A senior lecturer at the Political Science Department of the University of Ghana, Dr Alidu Seidu, has asked policy think-tank IMANI Ghana to rather focus its research on the impact of the fulfilled promises of the Akufo-Addo government.
IMANI in its latest assessment of the promises made by President Nana Akufo-Addo and his New Patriotic Party in the run up to the 2016 elections concluded that only 48.78 per cent of promises made have been fulfilled.
The report further indicated out of the 510 promises made by government, only 27 per cent of them have been fully fulfilled, with 21.75 per cent partially fulfilled.
But President Akufo-Addo has disagreed with IMANI’s report, stating he has fulfilled 72 percent of the promises.
Akufo-Addo has however rejected IMANI’s figures, asserts 72% of his promises fulfilled
Speaking to the report on TV3’s news analysis program The Key Points on Saturday, Dr. Seidu noted it is important the policy think tank dwells more on the impact the fulfilled promises have on Ghanaians, instead of just finding out how many have been fulfilled or not.
“If IMANI Ghana is going to take Free SHS, it will be one, what is the impact” Dr Seidu stated.
He said the real issues worth looking into should be whether the average Ghanaian is indeed benefiting from the fulfillment of some of the promises said to have been delivered.
“CHIPS Compound; a government will say I’m going to build 50, so you go to one particular village and there is a CHIPS compound there, then you tick one box as achieved, that’s output. But you go to some of these CHIPS Compound, there are no nurses there, how does that impact the lives of the people?” the lecturer quizzed.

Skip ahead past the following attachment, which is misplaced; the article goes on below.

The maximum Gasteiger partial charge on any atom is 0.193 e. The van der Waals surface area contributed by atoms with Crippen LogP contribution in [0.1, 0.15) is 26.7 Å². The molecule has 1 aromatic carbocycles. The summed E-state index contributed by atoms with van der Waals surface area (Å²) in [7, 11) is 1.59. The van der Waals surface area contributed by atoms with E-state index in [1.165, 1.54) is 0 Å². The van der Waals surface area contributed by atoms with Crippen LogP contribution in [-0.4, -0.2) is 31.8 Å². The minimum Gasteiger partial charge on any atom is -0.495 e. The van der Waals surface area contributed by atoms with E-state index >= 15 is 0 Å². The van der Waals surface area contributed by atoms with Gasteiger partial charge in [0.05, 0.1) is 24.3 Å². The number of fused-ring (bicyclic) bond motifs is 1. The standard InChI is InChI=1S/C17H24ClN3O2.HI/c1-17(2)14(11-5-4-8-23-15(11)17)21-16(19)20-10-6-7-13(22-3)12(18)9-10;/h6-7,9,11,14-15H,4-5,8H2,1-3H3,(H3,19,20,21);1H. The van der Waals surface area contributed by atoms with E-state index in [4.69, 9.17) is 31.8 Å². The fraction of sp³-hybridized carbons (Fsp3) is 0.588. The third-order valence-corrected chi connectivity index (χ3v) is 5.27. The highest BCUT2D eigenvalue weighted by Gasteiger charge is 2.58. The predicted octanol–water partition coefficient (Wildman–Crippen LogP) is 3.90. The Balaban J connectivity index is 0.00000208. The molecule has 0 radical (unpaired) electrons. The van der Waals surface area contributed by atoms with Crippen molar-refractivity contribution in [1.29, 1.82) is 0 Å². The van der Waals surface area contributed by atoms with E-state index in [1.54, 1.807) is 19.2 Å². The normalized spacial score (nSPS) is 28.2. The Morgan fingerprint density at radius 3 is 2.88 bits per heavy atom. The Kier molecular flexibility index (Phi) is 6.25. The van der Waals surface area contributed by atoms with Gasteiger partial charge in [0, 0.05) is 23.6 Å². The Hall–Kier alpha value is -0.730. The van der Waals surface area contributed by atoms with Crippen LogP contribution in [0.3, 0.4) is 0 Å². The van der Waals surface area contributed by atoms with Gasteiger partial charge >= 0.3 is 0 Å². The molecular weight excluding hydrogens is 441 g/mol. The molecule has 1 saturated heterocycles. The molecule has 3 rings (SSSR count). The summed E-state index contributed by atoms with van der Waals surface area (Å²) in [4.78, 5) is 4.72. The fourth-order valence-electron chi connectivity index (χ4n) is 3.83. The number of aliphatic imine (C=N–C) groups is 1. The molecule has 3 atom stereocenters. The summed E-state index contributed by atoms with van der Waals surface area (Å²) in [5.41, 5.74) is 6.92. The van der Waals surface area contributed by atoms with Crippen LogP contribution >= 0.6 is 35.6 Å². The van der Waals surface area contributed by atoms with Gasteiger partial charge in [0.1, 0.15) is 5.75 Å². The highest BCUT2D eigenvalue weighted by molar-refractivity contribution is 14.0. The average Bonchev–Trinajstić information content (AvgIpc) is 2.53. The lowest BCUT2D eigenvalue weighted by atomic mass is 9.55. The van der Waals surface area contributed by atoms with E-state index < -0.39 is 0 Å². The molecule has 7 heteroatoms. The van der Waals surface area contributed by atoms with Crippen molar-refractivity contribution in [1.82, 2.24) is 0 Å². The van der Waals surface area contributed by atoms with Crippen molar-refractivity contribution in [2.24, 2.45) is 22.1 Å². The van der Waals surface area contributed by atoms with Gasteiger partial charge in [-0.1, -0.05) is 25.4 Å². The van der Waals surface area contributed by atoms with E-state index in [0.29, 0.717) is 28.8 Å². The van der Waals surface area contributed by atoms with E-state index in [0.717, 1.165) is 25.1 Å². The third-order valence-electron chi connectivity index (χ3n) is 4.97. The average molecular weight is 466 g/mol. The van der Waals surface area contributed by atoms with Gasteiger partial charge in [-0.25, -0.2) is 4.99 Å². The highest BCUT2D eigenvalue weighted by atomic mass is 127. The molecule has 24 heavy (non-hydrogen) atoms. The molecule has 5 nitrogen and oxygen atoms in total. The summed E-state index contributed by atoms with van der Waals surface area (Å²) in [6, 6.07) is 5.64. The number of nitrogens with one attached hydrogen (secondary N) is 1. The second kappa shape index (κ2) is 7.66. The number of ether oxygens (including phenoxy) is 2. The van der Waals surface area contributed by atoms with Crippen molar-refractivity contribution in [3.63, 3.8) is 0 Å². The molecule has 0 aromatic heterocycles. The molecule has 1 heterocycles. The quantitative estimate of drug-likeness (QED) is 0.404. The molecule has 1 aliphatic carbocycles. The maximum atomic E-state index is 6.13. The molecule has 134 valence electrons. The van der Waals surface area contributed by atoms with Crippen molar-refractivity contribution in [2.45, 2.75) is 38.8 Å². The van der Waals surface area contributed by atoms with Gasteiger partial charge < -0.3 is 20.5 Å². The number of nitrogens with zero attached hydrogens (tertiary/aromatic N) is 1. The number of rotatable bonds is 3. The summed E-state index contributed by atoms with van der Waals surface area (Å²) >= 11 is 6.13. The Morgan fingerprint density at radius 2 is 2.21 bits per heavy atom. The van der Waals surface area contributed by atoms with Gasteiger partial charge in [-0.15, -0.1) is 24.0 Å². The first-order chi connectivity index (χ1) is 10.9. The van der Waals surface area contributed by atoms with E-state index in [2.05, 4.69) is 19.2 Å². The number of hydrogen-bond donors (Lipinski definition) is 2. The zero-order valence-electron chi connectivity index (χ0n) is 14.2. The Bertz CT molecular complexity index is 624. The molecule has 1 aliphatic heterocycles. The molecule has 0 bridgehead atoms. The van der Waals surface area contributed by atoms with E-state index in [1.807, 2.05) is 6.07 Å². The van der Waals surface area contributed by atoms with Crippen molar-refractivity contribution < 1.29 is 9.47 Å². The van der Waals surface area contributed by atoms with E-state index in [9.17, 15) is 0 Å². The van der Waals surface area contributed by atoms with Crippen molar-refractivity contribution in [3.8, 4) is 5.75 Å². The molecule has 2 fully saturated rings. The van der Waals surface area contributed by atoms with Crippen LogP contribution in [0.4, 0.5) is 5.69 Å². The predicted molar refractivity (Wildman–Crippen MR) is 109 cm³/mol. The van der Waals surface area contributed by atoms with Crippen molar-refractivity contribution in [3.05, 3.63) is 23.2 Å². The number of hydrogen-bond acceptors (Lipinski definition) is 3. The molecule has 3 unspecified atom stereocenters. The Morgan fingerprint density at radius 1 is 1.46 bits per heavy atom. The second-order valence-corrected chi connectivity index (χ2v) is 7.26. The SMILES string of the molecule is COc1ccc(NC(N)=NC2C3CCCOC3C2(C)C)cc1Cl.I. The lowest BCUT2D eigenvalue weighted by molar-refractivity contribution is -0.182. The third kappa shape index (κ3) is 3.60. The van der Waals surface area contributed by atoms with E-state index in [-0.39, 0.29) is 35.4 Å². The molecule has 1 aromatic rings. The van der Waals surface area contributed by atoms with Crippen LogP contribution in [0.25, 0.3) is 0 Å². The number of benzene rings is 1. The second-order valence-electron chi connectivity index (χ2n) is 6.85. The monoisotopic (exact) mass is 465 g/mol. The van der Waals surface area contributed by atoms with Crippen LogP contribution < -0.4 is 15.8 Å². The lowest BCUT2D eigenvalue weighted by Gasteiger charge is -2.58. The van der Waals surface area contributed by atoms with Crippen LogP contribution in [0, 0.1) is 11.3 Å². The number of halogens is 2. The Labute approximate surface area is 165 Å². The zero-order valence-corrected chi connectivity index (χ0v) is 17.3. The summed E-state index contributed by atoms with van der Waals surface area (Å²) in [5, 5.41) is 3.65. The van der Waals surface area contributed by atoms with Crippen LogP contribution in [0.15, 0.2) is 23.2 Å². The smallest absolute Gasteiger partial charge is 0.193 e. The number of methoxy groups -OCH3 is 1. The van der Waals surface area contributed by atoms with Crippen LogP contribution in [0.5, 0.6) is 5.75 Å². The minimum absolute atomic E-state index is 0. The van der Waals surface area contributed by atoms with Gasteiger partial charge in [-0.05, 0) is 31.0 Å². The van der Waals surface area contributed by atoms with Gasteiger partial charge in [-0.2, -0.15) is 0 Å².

“I think moving forward, what IMANI can do to help them so much is to add maybe a third question which could be what is the impact,” he advised.
Dr. Seidu said development across the globe is shifting away from things that are a means to an end to things that have a longer bearing on lives, hence it is necessary Ghana also focuses on projects that benefit its citizens in the long term.
“Basically if you look at the context of development, development has moved far away from just looking at economic growth, providing infrastructure and all those things. It basically has to do with the impact that these projects have on the lives of the people.”
Contributing to the issue, Deputy Local Government and Rural Development Minister, O.B. Amoah said inasmuch as IMANI’s work is good for keeping government on its toes, it would have been better if the promises analysed were targeted instead of boxing them all together for the research.
Spokesperson of former president John Mahama, Joyce Bawa Mogtari also urged government to accept the report and look at ways things can be improved instead of being on the defensive to paint a perfect picture.
A senior secturer at the University of Education, Winneba, Dr Ahmed Jinapor also said IMANI’s assessment of the government is a reality check to put government back on track to focus on delivering on promises made to Ghanaians before assuming power.
“What IMANI did is a reality check because; [it] is something they’ve been doing over the years, and I think the timing is important especially in our dispensation,” Dr. Jinapor noted.